I would willingly establish it as a general maxim in the science of human nature, that when any impression becomes present to us, it not only transports the mind to such ideas as are related to it, but likewise communicates to them a share of its force and vivacity. All the operations of the mind depend in a great measure on its disposition, when it performs them; and according as the spirits are more or less elevated, and the attention more or less fixed, the action will always have more or less vigour and vivacity. When therefore any object is presented, which elevates and enlivens the thought, every action, to which the mind applies itself, will be more strong and vivid, as Tong as that disposition continues, Now it is evident the continuance of the disposition depends entirely on the objects, about which the mind is employed; and that any new object naturally gives a new direction to the spirits, and changes the disposition; as on the contrary, when the mind fixes constantly on the same object, or passes easily and insensibly along related objects, the disposition has a much longer duration. Hence it happens, that when the mind is once inlivened by a present impression, it proceeds to form a more lively idea of the related objects, by a natural transition of the disposition from the one to the other. The change of the objects is so easy, that the mind is scarce sensible of it, but applies itself to the conception of the related idea with all the force and vivacity it acquired from the present impression.

If in considering the nature of relation, and that facility of transition, which is essential to it, we can satisfy ourselves concerning the reality of this phaenomenon, it is well: But I must confess I place my chief confidence in experience to prove so material a principle. We may, therefore, observe, as the first experiment to our present purpose, that upon the appearance of the picture of an absent friend, our idea of him is evidently inlivened by the resemblance, and that every passion, which that idea occasions, whether of joy or sorrow, acquires new force and vigour. In producing this effect there concur both a relation and a present impression. Where the picture bears him no resemblance, or at least was not intended for him, it never so much as conveys our thought to him: And where it is absent, as well as the person; though the mind may pass from the thought of the one to that of the other; it feels its idea to be rather weekend than inlivened by that transition. We take a pleasure in viewing the picture of a friend, when it is set before us; but when it is removed, rather choose to consider him directly, than by reflexion in an image, which is equally distinct and obscure.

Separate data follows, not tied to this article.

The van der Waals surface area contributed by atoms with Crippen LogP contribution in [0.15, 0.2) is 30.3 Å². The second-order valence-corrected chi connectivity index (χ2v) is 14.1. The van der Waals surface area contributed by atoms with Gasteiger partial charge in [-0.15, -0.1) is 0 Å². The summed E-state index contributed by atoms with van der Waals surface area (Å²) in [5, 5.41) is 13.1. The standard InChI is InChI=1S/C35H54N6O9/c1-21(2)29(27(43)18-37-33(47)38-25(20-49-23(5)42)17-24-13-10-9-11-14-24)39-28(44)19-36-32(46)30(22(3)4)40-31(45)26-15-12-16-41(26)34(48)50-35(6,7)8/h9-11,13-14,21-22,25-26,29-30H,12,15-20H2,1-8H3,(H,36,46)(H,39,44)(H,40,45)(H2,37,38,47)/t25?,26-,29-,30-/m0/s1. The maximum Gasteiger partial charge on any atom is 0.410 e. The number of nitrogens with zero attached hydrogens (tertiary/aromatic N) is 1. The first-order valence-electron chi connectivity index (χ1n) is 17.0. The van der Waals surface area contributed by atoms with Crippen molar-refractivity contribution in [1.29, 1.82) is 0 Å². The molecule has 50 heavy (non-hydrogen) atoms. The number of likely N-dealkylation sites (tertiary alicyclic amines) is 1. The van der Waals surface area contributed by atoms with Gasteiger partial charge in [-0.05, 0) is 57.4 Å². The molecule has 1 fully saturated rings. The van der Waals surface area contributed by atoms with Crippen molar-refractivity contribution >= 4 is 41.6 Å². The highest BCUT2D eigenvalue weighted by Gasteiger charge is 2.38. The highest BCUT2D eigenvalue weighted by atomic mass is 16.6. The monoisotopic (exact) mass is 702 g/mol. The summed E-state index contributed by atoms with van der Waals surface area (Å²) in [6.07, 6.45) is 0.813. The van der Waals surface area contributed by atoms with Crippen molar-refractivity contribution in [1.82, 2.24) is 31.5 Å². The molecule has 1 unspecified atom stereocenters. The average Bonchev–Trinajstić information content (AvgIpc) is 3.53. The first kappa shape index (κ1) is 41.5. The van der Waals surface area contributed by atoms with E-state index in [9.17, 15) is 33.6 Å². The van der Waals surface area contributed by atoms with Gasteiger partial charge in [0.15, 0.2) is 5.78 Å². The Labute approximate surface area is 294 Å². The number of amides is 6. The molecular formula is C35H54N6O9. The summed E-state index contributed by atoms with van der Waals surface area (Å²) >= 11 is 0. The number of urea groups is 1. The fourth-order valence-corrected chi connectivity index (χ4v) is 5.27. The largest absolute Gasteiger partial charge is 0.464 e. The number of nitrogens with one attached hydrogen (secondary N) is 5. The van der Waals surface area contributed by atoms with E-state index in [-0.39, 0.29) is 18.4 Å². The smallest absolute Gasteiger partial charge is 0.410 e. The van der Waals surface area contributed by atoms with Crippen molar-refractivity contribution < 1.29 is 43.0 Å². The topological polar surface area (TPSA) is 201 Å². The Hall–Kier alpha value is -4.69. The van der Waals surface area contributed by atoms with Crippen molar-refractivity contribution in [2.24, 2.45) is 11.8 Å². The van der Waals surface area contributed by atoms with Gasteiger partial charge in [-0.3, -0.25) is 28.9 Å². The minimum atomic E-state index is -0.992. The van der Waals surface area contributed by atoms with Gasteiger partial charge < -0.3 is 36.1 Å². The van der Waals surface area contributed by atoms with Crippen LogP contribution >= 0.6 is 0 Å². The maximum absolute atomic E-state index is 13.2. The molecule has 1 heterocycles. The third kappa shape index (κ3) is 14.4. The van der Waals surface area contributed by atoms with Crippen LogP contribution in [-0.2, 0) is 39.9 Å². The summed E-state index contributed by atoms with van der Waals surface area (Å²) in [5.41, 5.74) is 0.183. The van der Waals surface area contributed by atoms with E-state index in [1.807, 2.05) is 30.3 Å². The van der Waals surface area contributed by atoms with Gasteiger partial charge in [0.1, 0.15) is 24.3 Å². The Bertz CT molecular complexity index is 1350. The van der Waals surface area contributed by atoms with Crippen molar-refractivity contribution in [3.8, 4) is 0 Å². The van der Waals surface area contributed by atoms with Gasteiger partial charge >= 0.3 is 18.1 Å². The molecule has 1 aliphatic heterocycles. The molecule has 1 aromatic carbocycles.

The ceremonies of the Roman Catholic religion may be considered as experiments of the same nature. The devotees of that strange superstition usually plead in excuse of the mummeries, with which they are upbraided, that they feel the good effect of those external motions, and postures, and actions, in enlivening their devotion, and quickening their fervour, which otherwise would decay away, if directed entirely to distant and immaterial objects. We shadow out the objects of our faith, say they, in sensible types and images, and render them more present to us by the immediate presence of these types, than it is possible for us to do, merely by an intellectual view and contemplation. Sensible objects have always a greater influence on the fancy than any other; and this influence they readily convey to those ideas, to which they are related, and which they Resemble. I shall only infer from these practices, and this reasoning, that the effect of resemblance in inlivening the idea is very common; and as in every case a resemblance and a present impression must concur, we are abundantly supplyed with experiments to prove the reality of the foregoing principle.

We may add force to these experiments by others of a different kind, in considering the effects of contiguity, as well as of resemblance. It is certain, that distance diminishes the force of every idea, and that upon our approach to any object; though it does not discover itself to our senses; it operates upon the mind with an influence that imitates an immediate impression. The thinking on any object readily transports the mind to what is contiguous; but it is only the actual presence of an object, that transports it with a superior vivacity. When I am a few miles from home, whatever relates to it touches me more nearly than when I am two hundred leagues distant; though even at that distance the reflecting on any thing in the neighbourhood of my friends and family naturally produces an idea of them. But as in this latter case, both the objects of the mind are ideas; notwithstanding there is an easy transition betwixt them; that transition alone is not able to give a superior vivacity to any of the ideas, for want of some immediate impression. [Footnote 6.]

[Footnote 6. NATURANE NOBIS, IN QUIT, DATUM DICAM, AN ERRORE QUODAM, UT, CUM EA LOCA VIDEAMUS, IN QUIBUS MEMORIA DIGNOS VIROS ACCEPERIMUS MULTURN ESSE VERSATOS, MAGIS MOVEAMUR, QUAM SIQUANDO EORUM IPSORUM AUT JACTA AUDIAMUS, AUT SCRIPTUM ALIQUOD LEGAMUS? VELUT EGO NUNC MOVEOR. VENIT ENIM MIHI PLATONIS IN MENTEM: QUEM ACCIPIMUS PRIMURN HIC DISPUTARE SOLITUM: CUJUS ETIAM ILLI HORTULI PROPINQUI NON MEMORIAM SOLUM MIHI AFFERUNT, SED IPSUM VIDENTUR IN CONSPECTU MEO HIC PONERE. HIC SPEUSIPPUS, HIC XENOCRATES, HIC EJUS AUDITOR POLEMO; CUJUS IPSA ILLA SESSIO FUIT, QUAM VIDEAMUS. EQUIDEM ETIAM CURIAM NOSTRAM, HOSTILIAM DICO, NON HANC NOVAM, QUAE MIHI MINOR ESSE VIDETUR POST QUAM EST MAJOR, SOLE BARN INTUENS SCIPIONEM, CATONEM, LACLIUM, NOSTRUM VERO IN PRIMIS AVUM COGITARE. TANTA VIS ADMONITIONIS INEST IN LOCIS; UT NON SINE CAUSA EX HIS MEMORIAE DUCTA SIT DISCIPLINA. Cicero de Finibus, lib. 5.